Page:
BISHKEK (Reuters) - Kyrgyzstan announced a national day of mourning for Tuesday after 65 people died at the weekend in one of the tiny Central Asian state’s worst air disasters.
Russia was to send air crash experts to the former Soviet state, independent since 1991, to help examine the flight data recorders for clues as to why the Tehran-bound Boeing 737-200 crashed late on Sunday.
“This is the worst air disaster in recent years. We have never faced such a tragedy,” said Health Ministry spokeswoman Yelena Bayalinova.
The Kyrgyz government ruled out an act of terrorism.
Survivors said a fireball engulfed the plane when it came down near Bishkek’s main airport at Manas, some 30 km (20 miles) from the Kyrgyz capital.
Ali Khozemi, 39, a businessman from Tehran who was flying with his two sisters, said scorching heat built up inside the plane after the crash.
“At one moment we could not breathe at all because our lungs were burning,” he said. “We were praying to Allah and waiting to die.”
More than 100 people gathered at Bishkek city morgue to identify the bodies of their relatives or friends.
Zumrat, a woman in her 30s, said she could not find her son’s body: “I am still not convinced he is dead, although he is not among the survivors” listed by officials.
Photographs from the crash site released by the state news agency Kabar showed the plane’s smoking fuselage and fragments of aircraft strewn over the ground.
Airport employees who saw the wreckage on Sunday said the tail was the only part of the plane still intact.
Flags will fly at half mast on public buildings on Tuesday and shows, theatres and cinemas will close for the day as a mark of respect for the dead, after President Kurmanbek Bakiyev ordered a day of national mourning.
Russian leader Dmitry Medvedev sent his condolences to the leaders of Iran and Kyrgyzstan after the disaster at Manas, part of which is used by the U.S. military as a base to supply the international force fighting Taliban insurgents in Afghanistan.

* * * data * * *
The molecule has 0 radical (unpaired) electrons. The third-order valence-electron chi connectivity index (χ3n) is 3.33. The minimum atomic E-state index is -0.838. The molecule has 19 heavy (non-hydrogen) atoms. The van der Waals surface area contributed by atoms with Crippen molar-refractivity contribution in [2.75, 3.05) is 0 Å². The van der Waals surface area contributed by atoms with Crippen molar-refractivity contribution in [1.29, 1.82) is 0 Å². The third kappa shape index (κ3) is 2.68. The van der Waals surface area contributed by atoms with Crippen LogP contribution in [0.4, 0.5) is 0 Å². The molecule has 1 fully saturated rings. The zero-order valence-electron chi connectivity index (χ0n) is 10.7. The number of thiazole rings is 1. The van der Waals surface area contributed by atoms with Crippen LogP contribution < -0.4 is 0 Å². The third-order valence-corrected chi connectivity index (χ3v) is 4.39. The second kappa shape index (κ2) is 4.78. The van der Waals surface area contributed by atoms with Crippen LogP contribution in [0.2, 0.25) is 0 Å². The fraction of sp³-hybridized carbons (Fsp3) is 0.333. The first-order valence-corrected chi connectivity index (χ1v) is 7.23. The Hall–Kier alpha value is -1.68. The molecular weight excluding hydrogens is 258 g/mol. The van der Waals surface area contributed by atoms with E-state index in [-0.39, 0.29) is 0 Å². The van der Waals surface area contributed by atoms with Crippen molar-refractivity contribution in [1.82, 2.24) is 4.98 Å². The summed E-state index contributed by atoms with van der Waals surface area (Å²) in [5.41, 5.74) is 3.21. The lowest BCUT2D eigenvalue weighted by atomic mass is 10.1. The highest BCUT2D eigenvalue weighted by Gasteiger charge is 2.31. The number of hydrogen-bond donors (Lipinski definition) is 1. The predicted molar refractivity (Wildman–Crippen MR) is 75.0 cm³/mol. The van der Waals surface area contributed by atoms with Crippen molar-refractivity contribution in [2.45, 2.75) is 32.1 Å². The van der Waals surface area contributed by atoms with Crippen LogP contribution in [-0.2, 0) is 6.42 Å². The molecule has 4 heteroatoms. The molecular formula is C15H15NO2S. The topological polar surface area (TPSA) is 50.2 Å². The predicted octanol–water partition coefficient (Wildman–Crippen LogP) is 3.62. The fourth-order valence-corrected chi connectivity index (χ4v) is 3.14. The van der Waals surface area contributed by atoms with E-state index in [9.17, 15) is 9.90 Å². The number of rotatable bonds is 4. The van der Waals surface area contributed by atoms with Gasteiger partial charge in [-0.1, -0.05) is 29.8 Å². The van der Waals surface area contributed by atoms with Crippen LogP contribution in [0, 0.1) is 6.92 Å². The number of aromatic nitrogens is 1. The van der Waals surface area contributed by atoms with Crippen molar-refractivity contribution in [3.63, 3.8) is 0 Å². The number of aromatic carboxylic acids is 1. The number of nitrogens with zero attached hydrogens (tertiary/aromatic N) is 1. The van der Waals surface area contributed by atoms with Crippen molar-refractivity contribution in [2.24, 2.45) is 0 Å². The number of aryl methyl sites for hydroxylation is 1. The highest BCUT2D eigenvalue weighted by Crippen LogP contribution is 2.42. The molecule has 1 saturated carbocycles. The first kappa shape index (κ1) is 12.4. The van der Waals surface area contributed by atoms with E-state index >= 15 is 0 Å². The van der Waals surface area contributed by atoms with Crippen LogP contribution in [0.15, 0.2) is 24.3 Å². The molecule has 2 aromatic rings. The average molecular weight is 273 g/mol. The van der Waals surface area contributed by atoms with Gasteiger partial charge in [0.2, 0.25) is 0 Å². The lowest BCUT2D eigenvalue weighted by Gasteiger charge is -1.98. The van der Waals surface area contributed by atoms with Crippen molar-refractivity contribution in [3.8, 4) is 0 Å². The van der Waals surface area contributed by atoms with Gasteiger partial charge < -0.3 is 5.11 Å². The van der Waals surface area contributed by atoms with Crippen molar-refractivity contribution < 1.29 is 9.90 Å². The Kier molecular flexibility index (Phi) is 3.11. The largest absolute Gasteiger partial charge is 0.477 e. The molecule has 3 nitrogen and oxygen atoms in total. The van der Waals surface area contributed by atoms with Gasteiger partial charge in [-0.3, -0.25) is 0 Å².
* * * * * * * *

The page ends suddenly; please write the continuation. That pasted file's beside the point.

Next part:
The cause of the crash remained unclear, although Prime Minister Igor Chudinov said on Sunday that initial reports suggested the plane had suffered a sudden loss of cabin pressure, causing the pilot to request an emergency landing.
The aircraft, owned by local private carrier Itek-Air, was chartered by an Iranian company.
Transport Minister Nurlan Sulaimanov said the plane, built in 1979, was in good shape and had been inspected only two months ago.
Members of a teenage basketball team were among the dead and officials said many of the victims were so badly burnt that DNA tests would be needed to identify them.
Only 25 of the estimated 90 people aboard the aircraft, survived -- 14 of them Kyrgyz nationals and 11 Iranians.
The U.S. embassy in Kazakhstan denied two U.S. basketball players, in Kyrgyzstan on a coaching trip, had taken the ill-fated flight. They in fact flew home from neighboring Kazakhstan.
Additional reporting by Tatiana Seroshtanova in Almaty; Writing by Olzhas Auyezov; Editing by Jon Boyle and Catherine Evans